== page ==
Alaskan Pipeline Project

FERC officials say they aren’t pressuring the competing Denali and TransCanada Alaskan pipeline projects to merge. But the two projects – one already in the pre filing process – are heading toward submitting construction applications to FERC at roughly the same time in 2011 or 2012, depending on who one talks to, in what would be a regulatory clash and crash that the agency hopes to avoid. Congress is also pressuring the two Alaskan gas transportation contestants, though very subtly. Legislation the House passed in late September, whose primary purpose was extending the congressional ban on offshore oil and gas drilling, included a symbolic amendment meant to strengthen the president’s hand in twisting the arms of Denali and TransCanada/Alaska to combine their efforts.

In an interview, Tony Palmer, vice president, Alaska Development, TransCanada, says his company continues to talk with BP and ConocoPhillips, the Denali partners, about taking an equity interest in the TC pipeline, whose proposed route is essentially the same as Denali’s. “No one has slammed the door,” he states, noting that TransCanada will not make hard and fast offers to the two companies, plus ExxonMobil and other potential shippers, until the start of the open season in spring 2010.

Palmer says FERC has publicly encouraged the two Alaskan pipeline bidders to get together. “That would be positive if it occurs,” adds Palmer. “We favor shippers joining our project.”

Scott Jepsen, spokesman for Denali, is a bit more restrained. “The owners of Denalihave stated that they will consider participation by other parties that add value and reduce risk,” Jepsen states.

Denali has a bit of a head start with FERC, which will approve only one of the two projects. FERC approved Denali’s entry into the pre filing process in June. Palmer notes, however, that FERC granted TC a number of exemptions when approving its “very short” pre filing application, which, he implies, was less than complete. Tamara Young Allen, a FERC spokeswoman, acknowledges that FERC let TC slide on a number of pre filing requirements such as providing a list of landowners along the project’s route.

Palmer says TransCanada wants to be fully ready to enter pre filing, and will file its application after its open season next spring. Post open season is when pre filing activities normally begin, he adds. Palmer states that TC expects to file a construction application in 2012. In the FERC letter to Denali approving its pre filing application, the agency noted that Denali plans to file its construction application in 2011. So it is not clear, despite FERC’s warnings, that it will have to consider the two applications simultaneously.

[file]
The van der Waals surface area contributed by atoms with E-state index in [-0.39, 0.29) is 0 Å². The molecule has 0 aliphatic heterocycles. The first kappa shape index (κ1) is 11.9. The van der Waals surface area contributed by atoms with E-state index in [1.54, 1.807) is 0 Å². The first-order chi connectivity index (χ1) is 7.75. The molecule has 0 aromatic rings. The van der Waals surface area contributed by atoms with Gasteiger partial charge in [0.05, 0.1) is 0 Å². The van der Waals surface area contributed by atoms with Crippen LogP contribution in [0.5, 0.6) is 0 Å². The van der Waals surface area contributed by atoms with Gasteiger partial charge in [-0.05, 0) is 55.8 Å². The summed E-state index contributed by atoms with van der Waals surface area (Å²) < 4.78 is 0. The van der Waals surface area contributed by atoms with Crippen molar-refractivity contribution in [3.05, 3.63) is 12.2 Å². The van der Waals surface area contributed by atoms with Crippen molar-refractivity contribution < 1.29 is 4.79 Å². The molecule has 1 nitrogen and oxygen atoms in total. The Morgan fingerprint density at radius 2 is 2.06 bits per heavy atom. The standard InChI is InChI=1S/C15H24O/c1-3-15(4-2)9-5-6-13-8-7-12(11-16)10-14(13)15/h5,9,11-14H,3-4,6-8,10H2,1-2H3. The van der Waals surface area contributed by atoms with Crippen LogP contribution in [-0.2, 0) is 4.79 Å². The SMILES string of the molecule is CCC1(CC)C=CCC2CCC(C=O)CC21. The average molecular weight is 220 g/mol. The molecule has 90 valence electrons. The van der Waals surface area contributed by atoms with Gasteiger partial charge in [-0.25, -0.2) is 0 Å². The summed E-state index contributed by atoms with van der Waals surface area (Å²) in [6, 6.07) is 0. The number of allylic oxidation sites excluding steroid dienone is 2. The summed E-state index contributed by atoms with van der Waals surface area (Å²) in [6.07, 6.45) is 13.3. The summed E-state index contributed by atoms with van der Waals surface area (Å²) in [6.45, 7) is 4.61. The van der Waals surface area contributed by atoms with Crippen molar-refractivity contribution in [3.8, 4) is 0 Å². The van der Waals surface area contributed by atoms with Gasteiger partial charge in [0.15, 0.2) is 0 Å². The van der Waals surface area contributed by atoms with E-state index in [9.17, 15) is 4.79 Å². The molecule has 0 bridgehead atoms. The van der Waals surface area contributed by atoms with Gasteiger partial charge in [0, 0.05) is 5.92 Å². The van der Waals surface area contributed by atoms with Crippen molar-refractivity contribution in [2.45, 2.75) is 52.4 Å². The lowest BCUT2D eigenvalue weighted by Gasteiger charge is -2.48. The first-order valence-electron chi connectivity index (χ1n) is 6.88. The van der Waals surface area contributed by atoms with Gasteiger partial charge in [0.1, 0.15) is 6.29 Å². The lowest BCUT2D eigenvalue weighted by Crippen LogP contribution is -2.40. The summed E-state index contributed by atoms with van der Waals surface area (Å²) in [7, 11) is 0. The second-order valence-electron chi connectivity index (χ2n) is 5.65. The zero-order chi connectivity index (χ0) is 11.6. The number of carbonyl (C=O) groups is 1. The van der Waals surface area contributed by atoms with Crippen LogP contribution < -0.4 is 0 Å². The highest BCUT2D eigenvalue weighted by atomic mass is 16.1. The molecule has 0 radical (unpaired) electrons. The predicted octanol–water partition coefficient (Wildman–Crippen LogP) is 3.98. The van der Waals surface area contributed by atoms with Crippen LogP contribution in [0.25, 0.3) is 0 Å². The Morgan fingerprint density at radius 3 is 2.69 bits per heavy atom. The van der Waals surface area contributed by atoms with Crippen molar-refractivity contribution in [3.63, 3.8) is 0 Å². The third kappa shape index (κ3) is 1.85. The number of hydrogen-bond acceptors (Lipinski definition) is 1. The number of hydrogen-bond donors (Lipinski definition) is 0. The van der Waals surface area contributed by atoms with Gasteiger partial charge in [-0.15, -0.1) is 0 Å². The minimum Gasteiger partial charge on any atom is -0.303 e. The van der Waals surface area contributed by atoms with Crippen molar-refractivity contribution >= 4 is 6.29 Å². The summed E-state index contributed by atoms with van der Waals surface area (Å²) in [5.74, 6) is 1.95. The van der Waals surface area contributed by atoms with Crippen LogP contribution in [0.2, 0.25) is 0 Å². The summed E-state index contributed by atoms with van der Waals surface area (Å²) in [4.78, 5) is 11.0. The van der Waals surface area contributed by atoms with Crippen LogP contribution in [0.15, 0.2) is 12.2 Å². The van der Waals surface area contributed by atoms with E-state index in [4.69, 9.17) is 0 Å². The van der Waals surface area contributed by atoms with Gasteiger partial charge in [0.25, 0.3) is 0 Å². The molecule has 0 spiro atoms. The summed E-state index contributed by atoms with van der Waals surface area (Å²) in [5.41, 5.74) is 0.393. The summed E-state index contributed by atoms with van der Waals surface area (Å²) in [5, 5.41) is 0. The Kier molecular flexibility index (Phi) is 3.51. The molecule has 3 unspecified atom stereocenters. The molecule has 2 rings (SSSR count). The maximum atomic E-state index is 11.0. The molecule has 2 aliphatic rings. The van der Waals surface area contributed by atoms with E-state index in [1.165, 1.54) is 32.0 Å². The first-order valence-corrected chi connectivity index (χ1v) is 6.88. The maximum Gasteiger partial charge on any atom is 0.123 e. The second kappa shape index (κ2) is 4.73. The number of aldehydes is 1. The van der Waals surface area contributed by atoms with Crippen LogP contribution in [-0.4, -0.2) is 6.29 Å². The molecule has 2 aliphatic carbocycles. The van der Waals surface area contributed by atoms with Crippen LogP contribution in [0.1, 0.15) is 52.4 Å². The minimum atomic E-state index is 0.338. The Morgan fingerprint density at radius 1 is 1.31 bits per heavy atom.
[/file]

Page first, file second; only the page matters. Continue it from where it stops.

Rather, FERC may be concerned that it will have to act on Denali’s application without the benefit of having TC’s to compare it to. Conversely, Denali may be in a bit of a rush since the state of Alaska has blessed the TransCanada project, certifying it under the state’s Alaska Gas Line Inducement Act. It not only receives the political imprimatur of the state, but also $500 million in state funds for use during the pre filing process.

FERC stated in its “Sixth Report to Congress on the Progress Made in Licensing and Constructing the Alaska Natural Gas Pipeline,” published at the end of August, that Alaska’s blessing of the TransCanada proposal would not give TC an advantage as far as FERC’s consideration of a construction certificate, which, again, will only be granted to one of the bidders. The report’s conclusion noted: “It is not unusual or detrimental at this stage that two projects are preceding forward.” But it went on to say, “We continue to seriously caution that reviewing multiple projects throughout the complete federal regulatory process would greatly challenge the Commission staff, the other agencies on the federal interagency team, and state agencies. We believe it to be in the public interest to avoid the consequences of a prolonged, duplicative regulatory review in a competitive situation . . .”

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